Rhodes et al v. Kroger Co et al, No. 4:2015cv00312 - Document 23 (E.D. Ark. 2015)

Court Description: OPINION AND ORDER granting 9 Motion to Remand to State Court. This action is remanded to the Circuit Court of Pulaski County, Arkansas. Signed by Judge J. Leon Holmes on 8/24/2015. (ks)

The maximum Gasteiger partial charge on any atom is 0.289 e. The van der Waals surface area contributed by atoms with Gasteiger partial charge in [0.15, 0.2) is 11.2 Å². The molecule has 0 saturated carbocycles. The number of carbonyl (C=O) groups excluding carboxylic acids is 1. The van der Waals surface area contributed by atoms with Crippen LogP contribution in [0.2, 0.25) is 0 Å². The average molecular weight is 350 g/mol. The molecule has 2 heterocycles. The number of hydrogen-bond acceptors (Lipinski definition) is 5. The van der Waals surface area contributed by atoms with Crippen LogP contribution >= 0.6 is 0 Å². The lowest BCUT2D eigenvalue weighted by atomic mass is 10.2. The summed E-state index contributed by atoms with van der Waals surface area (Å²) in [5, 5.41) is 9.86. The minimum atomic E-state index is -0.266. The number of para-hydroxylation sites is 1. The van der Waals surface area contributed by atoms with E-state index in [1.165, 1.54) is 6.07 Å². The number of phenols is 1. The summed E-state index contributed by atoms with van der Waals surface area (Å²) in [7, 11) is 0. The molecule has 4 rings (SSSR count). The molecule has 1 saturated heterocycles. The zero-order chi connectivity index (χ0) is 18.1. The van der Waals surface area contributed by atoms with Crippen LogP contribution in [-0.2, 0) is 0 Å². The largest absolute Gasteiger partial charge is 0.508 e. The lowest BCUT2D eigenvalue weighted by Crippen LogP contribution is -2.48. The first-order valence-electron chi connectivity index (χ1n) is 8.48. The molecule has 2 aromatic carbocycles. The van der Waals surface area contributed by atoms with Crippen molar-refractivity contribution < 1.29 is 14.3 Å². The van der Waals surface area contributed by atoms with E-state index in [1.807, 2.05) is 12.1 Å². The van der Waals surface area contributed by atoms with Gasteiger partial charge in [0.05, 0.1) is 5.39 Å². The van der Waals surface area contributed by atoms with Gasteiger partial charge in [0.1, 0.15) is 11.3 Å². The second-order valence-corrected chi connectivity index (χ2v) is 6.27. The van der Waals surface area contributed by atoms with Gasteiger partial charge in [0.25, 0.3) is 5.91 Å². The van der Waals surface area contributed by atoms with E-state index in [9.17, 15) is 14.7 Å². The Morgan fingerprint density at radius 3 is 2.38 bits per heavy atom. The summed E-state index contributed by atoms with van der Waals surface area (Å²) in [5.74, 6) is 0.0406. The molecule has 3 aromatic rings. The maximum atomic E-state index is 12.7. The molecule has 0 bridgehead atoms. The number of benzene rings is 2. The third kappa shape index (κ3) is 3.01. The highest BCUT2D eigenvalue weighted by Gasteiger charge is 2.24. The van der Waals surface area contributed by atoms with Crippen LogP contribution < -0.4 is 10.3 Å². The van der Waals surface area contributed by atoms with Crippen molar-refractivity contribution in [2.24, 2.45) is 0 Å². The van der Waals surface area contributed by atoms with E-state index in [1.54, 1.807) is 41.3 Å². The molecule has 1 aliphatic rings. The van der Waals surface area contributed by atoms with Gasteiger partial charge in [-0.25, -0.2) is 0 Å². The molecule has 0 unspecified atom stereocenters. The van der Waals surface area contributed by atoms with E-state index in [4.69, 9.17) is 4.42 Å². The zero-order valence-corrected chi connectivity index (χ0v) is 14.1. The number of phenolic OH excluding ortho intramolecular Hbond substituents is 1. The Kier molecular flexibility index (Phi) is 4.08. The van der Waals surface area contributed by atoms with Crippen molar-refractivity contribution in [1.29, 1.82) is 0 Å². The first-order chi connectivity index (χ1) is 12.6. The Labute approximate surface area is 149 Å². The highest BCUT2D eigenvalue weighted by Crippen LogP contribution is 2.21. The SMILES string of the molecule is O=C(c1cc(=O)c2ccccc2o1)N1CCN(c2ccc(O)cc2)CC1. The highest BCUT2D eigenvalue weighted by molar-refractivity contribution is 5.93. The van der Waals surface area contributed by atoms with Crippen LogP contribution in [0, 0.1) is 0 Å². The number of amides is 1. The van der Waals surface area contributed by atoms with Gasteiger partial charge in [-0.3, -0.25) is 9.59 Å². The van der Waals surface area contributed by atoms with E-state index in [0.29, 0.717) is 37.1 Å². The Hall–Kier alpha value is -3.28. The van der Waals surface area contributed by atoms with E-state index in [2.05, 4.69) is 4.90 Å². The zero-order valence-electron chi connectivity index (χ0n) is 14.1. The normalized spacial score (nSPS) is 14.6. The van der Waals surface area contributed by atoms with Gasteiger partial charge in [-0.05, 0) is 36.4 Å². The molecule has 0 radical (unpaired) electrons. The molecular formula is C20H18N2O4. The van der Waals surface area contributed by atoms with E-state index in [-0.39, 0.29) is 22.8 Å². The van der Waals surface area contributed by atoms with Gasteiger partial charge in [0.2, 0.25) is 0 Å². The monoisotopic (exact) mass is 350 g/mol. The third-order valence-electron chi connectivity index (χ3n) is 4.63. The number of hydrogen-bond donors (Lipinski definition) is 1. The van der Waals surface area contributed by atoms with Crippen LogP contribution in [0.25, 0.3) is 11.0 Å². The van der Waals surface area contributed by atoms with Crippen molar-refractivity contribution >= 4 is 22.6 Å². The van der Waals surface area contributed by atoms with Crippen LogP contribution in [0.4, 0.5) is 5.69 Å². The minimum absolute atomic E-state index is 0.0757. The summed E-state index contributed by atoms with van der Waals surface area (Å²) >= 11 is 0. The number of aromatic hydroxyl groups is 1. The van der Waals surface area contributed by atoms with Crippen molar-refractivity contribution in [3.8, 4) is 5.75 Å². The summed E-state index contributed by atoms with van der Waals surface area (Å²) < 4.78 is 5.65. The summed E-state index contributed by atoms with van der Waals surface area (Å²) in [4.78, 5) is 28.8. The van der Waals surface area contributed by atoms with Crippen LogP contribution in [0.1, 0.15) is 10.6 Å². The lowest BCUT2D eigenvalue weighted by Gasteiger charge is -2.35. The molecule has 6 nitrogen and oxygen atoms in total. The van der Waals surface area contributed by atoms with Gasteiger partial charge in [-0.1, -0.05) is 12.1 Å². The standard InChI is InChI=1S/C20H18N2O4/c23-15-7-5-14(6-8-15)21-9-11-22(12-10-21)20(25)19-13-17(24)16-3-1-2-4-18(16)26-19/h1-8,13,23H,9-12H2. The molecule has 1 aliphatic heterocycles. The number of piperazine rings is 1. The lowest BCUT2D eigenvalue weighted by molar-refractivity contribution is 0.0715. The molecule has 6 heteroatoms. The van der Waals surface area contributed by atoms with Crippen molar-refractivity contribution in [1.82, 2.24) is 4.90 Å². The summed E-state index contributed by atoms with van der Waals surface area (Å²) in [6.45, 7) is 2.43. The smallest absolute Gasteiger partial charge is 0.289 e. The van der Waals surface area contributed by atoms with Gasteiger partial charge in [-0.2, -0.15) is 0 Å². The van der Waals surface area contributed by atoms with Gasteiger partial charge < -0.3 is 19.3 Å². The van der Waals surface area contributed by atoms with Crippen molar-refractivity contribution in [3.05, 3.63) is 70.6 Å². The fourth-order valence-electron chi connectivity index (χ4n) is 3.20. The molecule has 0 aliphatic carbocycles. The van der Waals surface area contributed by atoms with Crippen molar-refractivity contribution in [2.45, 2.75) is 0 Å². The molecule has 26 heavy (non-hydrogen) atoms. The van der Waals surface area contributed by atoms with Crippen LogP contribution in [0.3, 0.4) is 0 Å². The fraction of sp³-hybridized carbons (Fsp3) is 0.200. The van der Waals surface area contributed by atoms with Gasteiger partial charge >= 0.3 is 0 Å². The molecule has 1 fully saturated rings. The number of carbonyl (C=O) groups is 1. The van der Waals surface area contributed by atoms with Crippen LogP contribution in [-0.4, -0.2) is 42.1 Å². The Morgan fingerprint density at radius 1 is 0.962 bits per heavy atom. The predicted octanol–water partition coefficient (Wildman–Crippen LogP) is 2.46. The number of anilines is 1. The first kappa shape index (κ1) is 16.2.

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Rhodes et al v. Kroger Co et al Doc. 23 IN THE UNITED STATES DISTRICT COURT EASTERN DISTRICT OF ARKANSAS WESTERN DIVISION KYLE RHODES, individually and as plaintiff class representative; WESLEY ATWOOD, individually and as plaintiff class representative; and SAMANTHA HUDON, individually and as plaintiff class representative v. PLAINTIFF No. 4:15CV000312 JLH KROGER CO.; ANDREA TYSON; and PATRICK SCHERREY DEFENDANTS OPINION AND ORDER Kyle Rhodes, Wesley Atwood, and Samantha Hudon brought this putative class action on behalf of customers of 32 Arkansas Kroger stores in the Circuit Court of Pulaski County, Arkansas, against Kroger Co. and two of its Arkansas district managers, Andrea Tyson and Patrick Scherrey. Kroger offers discounts to customers who apply for and use a Kroger Plus Card. These discounts are not available to customers who do not have a Kroger Plus Card. Further, one day a week Kroger offers Kroger Card customers over age 55 an additional discount of five percent. The plaintiffs contend that Kroger’s actions violate Ark. Code Ann. § 4-75-501(a)(2),1 which makes it unlawful for any person or corporation willfully to fail to grant any purchaser of a manufactured product a discount that is granted to other purchasers of like quantities. As a remedy, the plaintiffs seek between $200 and $1,000 for each purchase, which represents the civil penalty provided in Ark. Code Ann. § 4-75-501(b)(1). 1 In several places the complaint references “Act 183.” Act 183 of 1903 is codified as Ark. Code Ann. § 4-75-501. Dockets.Justia.com The complaint alleges that Tyson and Scherrey are district managers of approximately 14 and 18 Arkansas Kroger stores, respectively, and that they were responsible for the discount programs and compliance with Arkansas law. The defendants removed the action, arguing that the Class Action Fairness Act, 28 U.S.C. § 1332(d), confers jurisdiction upon this Court to hear the case. In the alternative, the defendants contend that the district managers are fraudulently joined, so this Court has diversity jurisdiction under 28 U.S.C. § 1332(a)(1). The plaintiffs have filed a motion to remand to the state court based on the local controversy exception; and they deny that the district managers are fraudulently joined. For the reasons set forth below, the motion to remand is granted. I. Congress enacted CAFA in 2005 so that federal courts could preside over interstate cases of national importance. Westerfield v. Indep. Processing, LLC, 621 F.3d 819, 822 (8th Cir. 2010). CAFA grants federal jurisdiction over class actions in which the amount in controversy exceeds $5,000,000 in the aggregate, any class member and any defendant are citizens of different states, and there are at least 100 class members. 28 U.S.C. § 1332(d)(2). The burden is on the removing party to establish that these requirements are met. Westerfield, 621 F.3d at 823. Kroger is an Ohio corporation. See Document #1 at 4. The named plaintiffs are citizens of Arkansas. Document #2 at 2-3. Therefore, CAFA’s minimum diversity requirement is met. 28 U.S.C. § 1332(d)(2)(A). The remaining requirements also are met, as the plaintiffs concede. Document #10 at 2. Once the party seeking removal establishes the requirements for CAFA jurisdiction, the burden shifts to the party seeking remand to establish an exception. Westerfield, 621 F.3d at 822-23. 2 Here, the plaintiffs allege that the local controversy exception applies. The relevant portion of CAFA provides: A district court shall decline to exercise jurisdiction under paragraph (2)-(A)(i) over a class action in which– (I) greater than two-thirds of the members of all proposed plaintiff classes in the aggregate are citizens of the State in which the action was originally filed; (II) at least 1 defendant is a defendant-(aa) from whom significant relief is sought by members of the plaintiff class; (bb) whose alleged conduct forms a significant basis for the claims asserted by the proposed plaintiff class; and (cc) who is a citizen of the State in which the action was originally filed; and (III) principal injuries resulting from the alleged conduct or any related conduct of each defendant were incurred in the State in which the action was originally filed; and (ii) during the 3-year period preceding the filing of that class action, no other class action has been filed asserting the same or similar factual allegations against any of the defendants on behalf of the same or other persons; or (B) two-thirds or more of the members of all proposed plaintiff classes in the aggregate, and the primary defendants, are citizens of the State in which the action was originally filed. 28 U.S.C. § 1332(d)(4). This “is a narrow exception that was carefully drafted to ensure that it does not become a jurisdictional loophole.” SEN. REP. NO. 109-14 at 39 (2005). Doubt as to whether the exception applies is resolved against the party seeking remand. Westerfield, 621 F.3d at 823. It is undisputed that all of the injuries occurred in Arkansas and that no other class asserting the same or similar facts has been filed in the past three years. See Document #1 at 9-10; Document 3 #9 at 1. The issues therefore concern whether the requirements of section 1332(d)(4)(A)(I) and (II)(aa) and (bb) are met. The first issue is whether more than two-thirds of the members of the proposed class are citizens of Arkansas. The Eighth Circuit has held that plaintiffs can prove this requirement by affidavit or statistically significant surveys or by redefining the class as only local citizens. Hood v. Glister-Mary Lee Corp., 785 F.3d 263, 266 (8th Cir. 2015). The proposed class here is limited to customers of 32 Arkansas Kroger stores. The plaintiffs have submitted the affidavits of two marketing experts who state that in light of the nature of the items sold at Kroger and the location of the stores, the percentage of the shoppers who are Arkansas citizens far exceeds two-thirds. Document #9-1 & 2. The defendants argue that the affidavits are inadequate because they do not address the issue of what percent of shoppers had no Kroger Card, but the complaint defines the class to include all persons age 18 or older who were customers of the 32 Kroger stores during the three years preceding the filing of the complaint.2 Document #2 at 16 ¶ 93. Even if the class is limited to customers who were denied a discount, the class would include all customers age 55 and under inasmuch as customers above that age have been allowed a discount not available to younger customers, and there is no doubt that more than two-thirds of these potential class members are citizens of Arkansas. In addition, to invoke the local controversy exception, the plaintiff must name a local defendant “from whom significant relief is sought” and “whose alleged conduct forms a significant 2 The plaintiffs do not explain how the class can include all customers of the 32 Kroger stores. Presumably, that class definition is based on the allegation in the complaint that the Kroger Card policies “coerce customers to give defendants their personal information so that Kroger [can] track personal purchases and build a valuable database and marketing tool.” Document #2 at 6 ¶ 21. No claim for relief is alleged, however, for this alleged economic coercion. 4 basis for the claims asserted by the proposed plaintiff class.” 28 U.S.C. § 1332(d)(4)(A)(II)(aa) and (bb). “CAFA itself does not describe the type or character of conduct that would form a ‘significant basis’ of plaintiffs’ claims or define the term ‘significant relief.’” Woods v. Standard Ins. Co., 771 F.3d 1257, 1265 (10th Cir. 2014). And unlike the two-thirds citizenship requirement, the Eighth Circuit has not defined the scope of the significant defendant requirement. See Hood, 785 F.3d at 266. In Westerfield, however, it adopted the Third Circuit’s interpretation that “[w]hether the [in-state] defendant’s alleged conduct is significant cannot be decided without comparing it to the alleged conduct of all the Defendants . . .” Westerfield, 621 F.3d at 825 (quoting Kaufman v. Allstate New Jersey Ins. Co., 561 F.3d 144, 157 (3rd Cir. 2009)). The Tenth Circuit, following general principals of statutory interpretation, looked to Congress’ purpose in enacting CAFA to discern the meanings of “significant basis” and “significant relief.” Woods, 771 F.3d at 1265. The court interpreted the terms strictly “so that plaintiffs and their attorneys may not defeat CAFA jurisdiction by routinely naming at least one state citizen as a defendant, irrespective of whether that defendant is actually a primary focus of the litigation.” Id. Such an interpretation comports with Congress’ intention that the local controversy exception be “narrow” and with the Eighth Circuit’s holding that doubts must be resolved against the party seeking remand. See Westerfield, 621 F.3d at 823; SEN. REP. NO. 109-14, at 39 (2005).3 3 The Senate Judiciary Committee report on the significant defendant requirement, cited by the defendants and by the Tenth Circuit, provides an example applicable in this case. Woods, 771 F.3d at 1266; Document #18 at 6 (citing SEN. REP. No. 109-14, at 39 (2005)). In that example, the plaintiffs alleged that a foreign insurance company misrepresented its policies but named a local agent of the company as a defendant, claiming application of the local controversy exception. But according to the report, this local agent would only have contact with some of the class members and would not be a person from whom significant relief was sought by the entire class. Rather, the 5 The complaint alleges: 41. The [district managers] are and were in charge of and responsible for their Stores’ discounting, rebating and compliance with Arkansas law . . . . *** 43. The [district managers] are and were in charge of and responsible for directly and indirectly controlling their Stores’ practices and procedures affecting sales, pricing, discounting, and rebating of manufactured products at the Arkansas Kroger Stores they managed and which are the subject of this Complaint. 44. . . . the [district managers] were officers, directors, employees, or other persons who were employed to act on behalf of Kroger. 45. With respect to the factual and other allegations of this complaint, the [district managers] were agents or officers of Kroger who had duties of such responsibility that the [district managers] conduct reasonably may be assumed to represent the policy of Kroger. 46. . . . The [district managers] were engaged in the sale of manufactured products individually and as agents of Kroger . . . . *** 49. The [district managers] performed or caused to be performed all of their Stores’ violations of Act 183 which are the subject of this Complaint. 50. The [district managers] willfully refused or failed to allow or caused the willful refusal or failure to allow Plaintiffs all rebates and discounts which they and their stores granted to other purchasers, for cash, of like quantities of . . . manufactured products. Document #2 at 9-10. With the notice of removal the defendants filed affidavits from Tyson and Scherrey stating: 3. Decisions about the discounted prices associated with the use of the Kroger Card loyalty program are made by Kroger’s corporate office. 4. I have no discretion in overriding pricing from Kroger’s corporate office with respect to the prices associated with the Kroger Card loyalty program. insurance company would be from whom significant relief was sought. And because the local agent would have been an “isolated role player in the alleged scheme implemented by the insurance company,” the agent's alleged conduct would not be a significant basis for the claims asserted. 6 5. I have no decision-making power with respect to pricing discounts pursuant to the Kroger Card loyalty program. 6. The stores for which I act as district manager must use the discounted prices associated with the use of the Kroger card loyalty program which are mandated by Kroger’s corporate office. 7. I have no discretion in overriding pricing from Kroger’s corporate office with respect to the prices associated with the senior discount which is associated with the Kroger Card loyalty program. 8. I have no decision-making power with respect to the amount of discounting offered to seniors which is associated with the Kroger Card loyalty program. Document #1 at 208-11. These affidavits directly contradict the allegations in the complaint. The complaint alleges that the district managers control prices and discounts in the stores under their management; the affidavits say that the discounted prices are set by the corporate office and that the district managers have no discretion over them. According to the complaint, the alleged conduct of the district managers would form a significant basis for the plaintiffs’ claims because the district managers made the pricing decisions about which the plaintiffs complain. See Ark. Code Ann. § 4-75-501(a)(2) (making it “unlawful for any person . . . to . . . [w]illfully . . . fail to allow to any person . . . discounts granted by them to other purchasers . . . .” But, according to the affidavits, decisions about discounted prices were made by Kroger’s corporate office and the district managers had no discretion to override them. If that is true, the conduct of the district managers would not be a significant basis for the plaintiffs’ claims; indeed, it would be difficult to see how the district managers could have any liability under Ark. Code Ann. § 4-75-501(a)(2) if they had no authority over the discounts because they could not have willfully refused to allow the plaintiffs the discounts granted to other customers. 7 The plaintiffs argue that the Court must restrict its analysis to the complaint in deciding whether “significant relief is sought” from the district managers and whether the “alleged conduct” of the district managers forms a “significant basis” for the plaintiffs’ claims. Document #10 at 1115. The Eighth Circuit has not decided whether evidence outside the complaint may be considered. Some courts have considered evidence extrinsic to the complaint without expressly addressing the issue of whether it was proper to do so. Evans v. Walter Indus., Inc., 449 F.3d 1159, 1167 (11th Cir. 2006); Summerhill v. Terminix, Inc., No. 4:08CV00659 GTE, 2008 WL 4809448 at *3 (E.D. Ark. Oct. 30, 2008); Green v. SuperShuttle Int’l, Inc., No. 09-2129 ADM/JJG, 2010 WL 419964, at *3 (D. Minn. Jan. 29, 2010); Casey v. Int’l Paper Co., No. 3:07CV421/RV/MD, 2008 WL 8854569, at *6 (N.D. Fla. Jan. 7, 2008). But the Ninth and Tenth Circuits have held that districts courts may not look beyond the allegations in the complaint in making these determinations. Coleman v. Estes Exp. Lines, Inc., 631 F.3d 1010, 1015-17 (9th Cir. 2011); Coffey v. Freeport McMoran Copper & Gold, 581 F.3d 1240, 1244-45 (10th Cir. 2009). In Coffey, the defendants contended that the local defendant had no assets to satisfy a judgment, so it could not be considered a defendant from whom “significant relief” was sought. Coffey, 581 F.3d at 1244. The Tenth Circuit rejected that argument: The statutory language is unambiguous, and a “defendant from whom significant relief is sought” does not mean a “defendant from whom significant relief may be obtained.” There is nothing in the language of the statute that indicates Congress intended district courts to wade into the factual swamp of assessing the financial viability of a defendant as part of this preliminary consideration[.] Id. at 1245. Coleman presented the same issue as Coffey but also an additional issue. In Coleman, the plaintiffs were employees of a California entity, Estes West, which was wholly owned by a Virginia 8 entity, Estes Express. The plaintiffs commenced an action in a California state court alleging that Estes West and Estes Express violated California’s wage and hour laws. The defendants removed the action to federal court under CAFA, and the plaintiffs moved to remand to state court based on the local controversy exception. The defendants opposed remand arguing, first, that Estes West had insufficient funds to satisfy a judgment and therefore was not a defendant from whom significant relief was sought, and, second, that Estes Express had almost complete control over the operations of Estes West so that Estes West’s alleged conduct did not form a significant basis for the claims asserted by the proposed class. Coleman, 631 F.3d at 1012-14. Here, the defendants have submitted affidavits that directly contradict plaintiffs’ allegations regarding the conduct of the local defendants. These affidavits, if true, establish that the conduct of the local defendants is not a significant basis for the claims alleged in the complaint. Neither in Coffey nor in Coleman did the defendants contradict the allegations in the complaint. The analysis in both of those cases assumed that the allegations in the complaint were true; the arguments went to the issue of whether the Court could consider facts regarding the local defendants that actually were unrelated to whether significant relief was sought from them or their conduct formed a significant basis for the plaintiffs’ claims. In Coffey and in Coleman the defendants argued that the local defendants lacked the resources to pay a judgment. That fact, even if true, was irrelevant to the question of whether significant relief was sought from them. In Coleman, Estes West was the entity that employed the plaintiffs and it was the entity that allegedly violated California’s wage and hour laws, so, even if it was following orders from Estes Express, its conduct was still a significant basis for the plaintiffs’ claims. Id. at 1020. It is not apparent in either case that the court needed to reach the issue of whether to consider evidence outside the complaint to rule on the issues. 9 The rationale in Coleman, however, was not that Estes Express’ control of the operations of Estes East was irrelevant. Instead, the decision in Coleman was based largely on the conclusion that, as a matter of statutory interpretation, a district court may not look outside the complaint to determine whether the alleged conduct of the local defendant forms a significant basis for the plaintiffs’ claims or whether the proposed class seeks significant relief from the local defendant. The court explained: We begin with the words of the statute. United States v. Nader, 542 F.3d 713, 717 (9th Cir. 2008). “When the words of a statute are unambiguous . . . this first canon is also the last: judicial inquiry is complete.” Conn. Nat’l Bank v. Germain, 503 U.S. 249, 253-54, 112 S. Ct. 1146, 117 L. Ed. 2d 391 (1992) (internal quotation marks omitted). We hold that CAFA’s language unambiguously directs the district court to look only to the complaint in deciding whether the criteria set forth in § 1332(d)(4)(A)(i)(II)(aa) and (bb) are satisfied. The first criterion is whether “significant relief is sought ” from a defendant who is a citizen of the state in which the suit is filed. 28 U.S.C. § 1332(d)(4)(A)(i)(II)(aa) (emphasis added). The word “sought” focuses attention on the plaintiff's claim for relief—that is, on what is “sought” in the complaint—rather than on what may or may not be proved by evidence. The second criterion is whether the defendant’s “ alleged conduct forms a significant basis for the claims asserted by the proposed plaintiff class.” Id. § 1332(d)(4)(A)(i)(II)(bb) (emphasis added). Like the word “sought,” the word “alleged” makes clear that the second criterion is based on what is alleged in the complaint rather than on what may or may not be proved by evidence. There is a revealing contrast between the language in subsections (aa) and (bb) and the language in subsection (cc). All three subsections specify criteria that must be satisfied before the local controversy exception to CAFA jurisdiction applies. Subsection (cc) requires that the defendant from whom relief is sought and whose alleged conduct is at issue be a defendant “who is a citizen of the State in which the action was originally filed.” Id. § 1332(d)(4)(A)(i)(II)(cc) (emphasis added). Unlike the words “sought” and “alleged,” used in subsections (aa) and (bb), the word “is,” used in subsection (cc), indicates that an actual fact must be established. Id. at 1015. The court also explained: 10 [F]actual determinations under subsections (aa) and (bb) are likely to be more expensive and time-consuming than factual determinations of citizenship and amount-in-controversy. Congress was particularly concerned that subject matter jurisdiction determinations be made quickly under CAFA. A party must seek permission from the court of appeals to bring an appeal from a district court's remand decision under CAFA, and such permission is granted sparingly. Coleman [v. Estes Express], 627 F.3d [1096] at 1100 [(9th Cir. 2010)]; Coll. of Dental Surgeons of P.R. v. Conn. Gen. Life Ins. Co., 585 F.3d 33, 37-39 (1st Cir. 2009). Then, if permission is granted, the court of appeals is required to render its decision in sixty days. See 28 U.S.C. § 1453(c)(2). * * * A factual determination whether the “alleged conduct” of the local defendant “forms a significant basis for the claims asserted” by plaintiffs under subsection (bb) is particularly likely to be expensive and time-consuming. Such a determination necessarily implicates the merits of the case. We see nothing in CAFA that indicates a congressional intention to turn a jurisdictional determination concerning the local defendant’s “alleged conduct” into a mini-trial on the merits of the plaintiff's claims. Id. at 1016. It would not be true, as the Ninth Circuit seems to assume, that looking beyond the complaint to determine whether the conduct of a local defendant forms a significant basis for the plaintiffs’ claims necessarily would turn into a mini-trial on the merits. In some cases discovery demonstrates that there is no genuine dispute as to any material fact; and discovery focused on narrow jurisdictional issues need not be expensive or time-consuming. Even if the facts are disputed, resolution of the dispute need not always be expensive and time-consuming. Here, a modest amount of discovery likely would establish conclusively whether the Kroger Card discounts are decided by Kroger’s corporate office or by the district managers. If in fact the discounts are decided by the Kroger corporate office and the district managers have no authority to vary from those corporate decisions, refusing to look beyond the complaint could result in remand of this action to state court based on false allegations. 11 Still, Congress wrote the statute, and the courts do not have the privilege of re-writing it. The critical statutory term is “alleged conduct,” not “actual conduct.” Therefore, in determining whether the district managers are persons “whose alleged conduct forms a significant basis for the claims asserted by the proposed class,” the Court will not look beyond the complaint. Based solely on the complaint, the alleged conduct of the district managers forms a significant basis for the claims of the proposed class. The remaining issue is whether the class seeks “significant relief” from the district managers. For the reasons explained by the Ninth Circuit in Coleman, that issue will be decided based on the allegations in the complaint. The complaint alleges that “the [district managers] are independently and jointly and severally liable for all conduct violating Act 183 which they performed or directly or indirectly caused to be performed in the name of Kroger” and that “the [district managers] are personally liable for all sums payable . . . .” Document #2 at 10 ¶¶ 47-48. Assuming that the alleged conduct of the district managers forms a significant basis for the claims of the proposed class, one of the district managers potentially could be liable for greater than fifty percent of the total amount sought by the class. By any commonsense standard, significant relief is sought from at least one of the district managers, which is all that CAFA requires. Cf. Kaufman v. Allstate Ins. Co., No. 076160 (MLC), 2010 WL 2674130, at *6 (D.N.J. June 30, 2010) (holding that the proposed class sought significant relief from the local defendant which would have been responsible for 13% of the insurance policies at issue and 44% of all of the claims paid out by the defendants). Finally, even if the local controversy exception does apply under CAFA, the defendants argue that removal was proper under ordinary principles of diversity jurisdiction because Kroger is a citizen of a different state from the named plaintiffs, the district managers were fraudulently 12 joined, and the amount in controversy for the claims of each plaintiff exceeds $75,000. In the Eighth Circuit, “if there is a ‘colorable’ cause of action – that is, if the state law might impose liability on the resident defendant under the facts alleged – then there is no fraudulent joinder.” Filla v. Norfolk So. Ry. Co., 336 F.3d 806, 810 (8th Cir. 2013) (emphasis in the original). Here, as explained above, based on the facts alleged in the complaint, state law might impose liability on the district managers. Therefore, the district managers are not fraudulently joined, which means that this Court lacks diversity jurisdiction. CONCLUSION The Court has reluctantly concluded that this case must be remanded. As a matter of statutory interpretation, determining whether the requirements of section 1332(d)(4)(A)(II)(aa) and (bb) are met may not be based on evidence outside of the complaint. Based solely on the complaint, “significant relief is sought by members of the proposed class” from the district managers, and the “alleged conduct” of the district managers “forms a significant basis for the claims of the proposed plaintiff class.” The Court’s reluctance to reach this conclusion is two-fold. First, restricting the analysis to the “alleged conduct” in the complaint is fraught with the risk of creating a jurisdictional loophole that will transform the local controversy exception from a narrow exception to a broad one, contrary to the apparent intent of Congress. See SEN. REP. NO. 109-14 at 39 (2005). Secondly, and most importantly, the requirement of looking at the “alleged conduct” rather than the “actual conduct” may necessitate turning a blind eye to the truth when the truth could be easily ascertained and might even be undisputed after a bit of discovery. Even so, the statute says what it says, not what a court thinks it ought to say. 13 The plaintiffs’ motion to remand is GRANTED. Document #9. This action is remanded to the Circuit Court of Pulaski County, Arkansas. IT IS SO ORDERED this 24th day of August, 2015. __________________________________ J. LEON HOLMES UNITED STATES DISTRICT JUDGE 14